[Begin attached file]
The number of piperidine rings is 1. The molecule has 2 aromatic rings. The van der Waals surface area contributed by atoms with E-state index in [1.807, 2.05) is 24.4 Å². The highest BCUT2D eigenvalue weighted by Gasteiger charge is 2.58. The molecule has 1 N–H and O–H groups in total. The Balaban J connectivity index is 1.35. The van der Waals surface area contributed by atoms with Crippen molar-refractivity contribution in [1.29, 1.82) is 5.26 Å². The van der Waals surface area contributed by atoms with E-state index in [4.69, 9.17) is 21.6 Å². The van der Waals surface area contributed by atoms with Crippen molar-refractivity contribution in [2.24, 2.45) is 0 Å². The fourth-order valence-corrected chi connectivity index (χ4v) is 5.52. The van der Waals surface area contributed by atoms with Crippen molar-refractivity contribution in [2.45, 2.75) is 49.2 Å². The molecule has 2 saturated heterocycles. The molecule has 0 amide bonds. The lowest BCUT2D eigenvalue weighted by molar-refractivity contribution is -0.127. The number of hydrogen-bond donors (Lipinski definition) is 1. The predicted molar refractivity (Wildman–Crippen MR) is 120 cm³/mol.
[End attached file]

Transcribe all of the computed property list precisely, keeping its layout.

The number of piperidine rings is 1. The molecule has 2 aromatic rings. The van der Waals surface area contributed by atoms with E-state index in [1.807, 2.05) is 24.4 Å². The highest BCUT2D eigenvalue weighted by Gasteiger charge is 2.58. The molecule has 1 N–H and O–H groups in total. The Balaban J connectivity index is 1.35. The van der Waals surface area contributed by atoms with Crippen molar-refractivity contribution in [1.29, 1.82) is 5.26 Å². The van der Waals surface area contributed by atoms with E-state index in [4.69, 9.17) is 21.6 Å². The van der Waals surface area contributed by atoms with Crippen molar-refractivity contribution in [2.24, 2.45) is 0 Å². The fourth-order valence-corrected chi connectivity index (χ4v) is 5.52. The van der Waals surface area contributed by atoms with Crippen molar-refractivity contribution in [2.45, 2.75) is 49.2 Å². The molecule has 2 saturated heterocycles. The molecule has 0 amide bonds. The lowest BCUT2D eigenvalue weighted by molar-refractivity contribution is -0.127. The number of hydrogen-bond donors (Lipinski definition) is 1. The predicted molar refractivity (Wildman–Crippen MR) is 120 cm³/mol.